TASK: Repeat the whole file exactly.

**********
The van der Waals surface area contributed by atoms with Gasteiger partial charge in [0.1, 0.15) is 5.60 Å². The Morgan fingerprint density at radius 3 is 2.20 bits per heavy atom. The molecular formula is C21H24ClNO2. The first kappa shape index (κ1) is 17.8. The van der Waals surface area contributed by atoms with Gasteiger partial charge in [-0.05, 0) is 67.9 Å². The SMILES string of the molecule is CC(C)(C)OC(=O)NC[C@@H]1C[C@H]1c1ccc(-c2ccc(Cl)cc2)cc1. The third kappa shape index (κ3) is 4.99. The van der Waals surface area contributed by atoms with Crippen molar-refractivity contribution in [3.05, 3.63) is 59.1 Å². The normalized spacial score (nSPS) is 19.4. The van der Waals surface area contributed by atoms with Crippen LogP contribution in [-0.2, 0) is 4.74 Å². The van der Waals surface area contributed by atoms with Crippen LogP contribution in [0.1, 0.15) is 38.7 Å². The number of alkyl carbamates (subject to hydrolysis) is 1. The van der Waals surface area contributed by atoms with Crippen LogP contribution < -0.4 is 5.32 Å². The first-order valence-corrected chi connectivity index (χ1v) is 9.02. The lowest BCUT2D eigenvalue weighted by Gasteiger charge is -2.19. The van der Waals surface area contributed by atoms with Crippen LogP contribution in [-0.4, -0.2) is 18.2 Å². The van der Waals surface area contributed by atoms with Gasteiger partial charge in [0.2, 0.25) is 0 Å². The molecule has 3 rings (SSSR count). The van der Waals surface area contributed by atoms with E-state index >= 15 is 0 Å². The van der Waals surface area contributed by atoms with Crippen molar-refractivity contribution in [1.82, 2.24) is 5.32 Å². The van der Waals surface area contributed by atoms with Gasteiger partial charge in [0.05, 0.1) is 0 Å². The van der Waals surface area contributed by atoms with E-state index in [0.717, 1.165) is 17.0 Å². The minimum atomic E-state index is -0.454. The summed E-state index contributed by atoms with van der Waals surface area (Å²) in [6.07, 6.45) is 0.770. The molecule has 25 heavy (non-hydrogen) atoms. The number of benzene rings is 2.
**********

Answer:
The van der Waals surface area contributed by atoms with Gasteiger partial charge in [0.1, 0.15) is 5.60 Å². The Morgan fingerprint density at radius 3 is 2.20 bits per heavy atom. The molecular formula is C21H24ClNO2. The first kappa shape index (κ1) is 17.8. The van der Waals surface area contributed by atoms with Gasteiger partial charge in [-0.05, 0) is 67.9 Å². The SMILES string of the molecule is CC(C)(C)OC(=O)NC[C@@H]1C[C@H]1c1ccc(-c2ccc(Cl)cc2)cc1. The third kappa shape index (κ3) is 4.99. The van der Waals surface area contributed by atoms with Crippen molar-refractivity contribution in [3.05, 3.63) is 59.1 Å². The normalized spacial score (nSPS) is 19.4. The van der Waals surface area contributed by atoms with Crippen LogP contribution in [-0.2, 0) is 4.74 Å². The van der Waals surface area contributed by atoms with Crippen LogP contribution in [0.1, 0.15) is 38.7 Å². The number of alkyl carbamates (subject to hydrolysis) is 1. The van der Waals surface area contributed by atoms with Crippen LogP contribution < -0.4 is 5.32 Å². The first-order valence-corrected chi connectivity index (χ1v) is 9.02. The lowest BCUT2D eigenvalue weighted by Gasteiger charge is -2.19. The van der Waals surface area contributed by atoms with Crippen LogP contribution in [-0.4, -0.2) is 18.2 Å². The van der Waals surface area contributed by atoms with Gasteiger partial charge in [0.2, 0.25) is 0 Å². The molecule has 3 rings (SSSR count). The van der Waals surface area contributed by atoms with E-state index >= 15 is 0 Å². The van der Waals surface area contributed by atoms with Crippen molar-refractivity contribution in [1.82, 2.24) is 5.32 Å². The van der Waals surface area contributed by atoms with Gasteiger partial charge in [0.05, 0.1) is 0 Å². The van der Waals surface area contributed by atoms with E-state index in [0.717, 1.165) is 17.0 Å². The minimum atomic E-state index is -0.454. The summed E-state index contributed by atoms with van der Waals surface area (Å²) in [6.07, 6.45) is 0.770. The molecule has 25 heavy (non-hydrogen) atoms. The number of benzene rings is 2.